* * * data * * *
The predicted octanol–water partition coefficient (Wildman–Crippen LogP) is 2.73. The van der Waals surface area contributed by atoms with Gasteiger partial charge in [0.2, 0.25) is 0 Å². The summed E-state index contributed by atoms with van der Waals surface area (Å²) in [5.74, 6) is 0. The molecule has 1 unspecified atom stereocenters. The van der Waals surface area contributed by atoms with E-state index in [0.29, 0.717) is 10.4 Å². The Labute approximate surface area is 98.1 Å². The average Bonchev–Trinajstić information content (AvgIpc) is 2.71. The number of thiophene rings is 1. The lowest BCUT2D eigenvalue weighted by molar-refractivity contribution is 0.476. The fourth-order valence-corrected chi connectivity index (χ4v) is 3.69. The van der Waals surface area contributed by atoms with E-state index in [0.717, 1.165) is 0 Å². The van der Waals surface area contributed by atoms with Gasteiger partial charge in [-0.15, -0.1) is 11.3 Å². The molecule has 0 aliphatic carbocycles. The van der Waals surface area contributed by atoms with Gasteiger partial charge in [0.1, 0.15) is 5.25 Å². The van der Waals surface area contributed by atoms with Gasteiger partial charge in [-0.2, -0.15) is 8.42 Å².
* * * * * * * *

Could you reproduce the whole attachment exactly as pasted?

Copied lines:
The predicted octanol–water partition coefficient (Wildman–Crippen LogP) is 2.73. The van der Waals surface area contributed by atoms with Gasteiger partial charge in [0.2, 0.25) is 0 Å². The summed E-state index contributed by atoms with van der Waals surface area (Å²) in [5.74, 6) is 0. The molecule has 1 unspecified atom stereocenters. The van der Waals surface area contributed by atoms with E-state index in [0.29, 0.717) is 10.4 Å². The Labute approximate surface area is 98.1 Å². The average Bonchev–Trinajstić information content (AvgIpc) is 2.71. The number of thiophene rings is 1. The lowest BCUT2D eigenvalue weighted by molar-refractivity contribution is 0.476. The fourth-order valence-corrected chi connectivity index (χ4v) is 3.69. The van der Waals surface area contributed by atoms with E-state index in [0.717, 1.165) is 0 Å². The van der Waals surface area contributed by atoms with Gasteiger partial charge in [-0.15, -0.1) is 11.3 Å². The molecule has 0 aliphatic carbocycles. The van der Waals surface area contributed by atoms with Gasteiger partial charge in [0.1, 0.15) is 5.25 Å². The van der Waals surface area contributed by atoms with Gasteiger partial charge in [-0.2, -0.15) is 8.42 Å².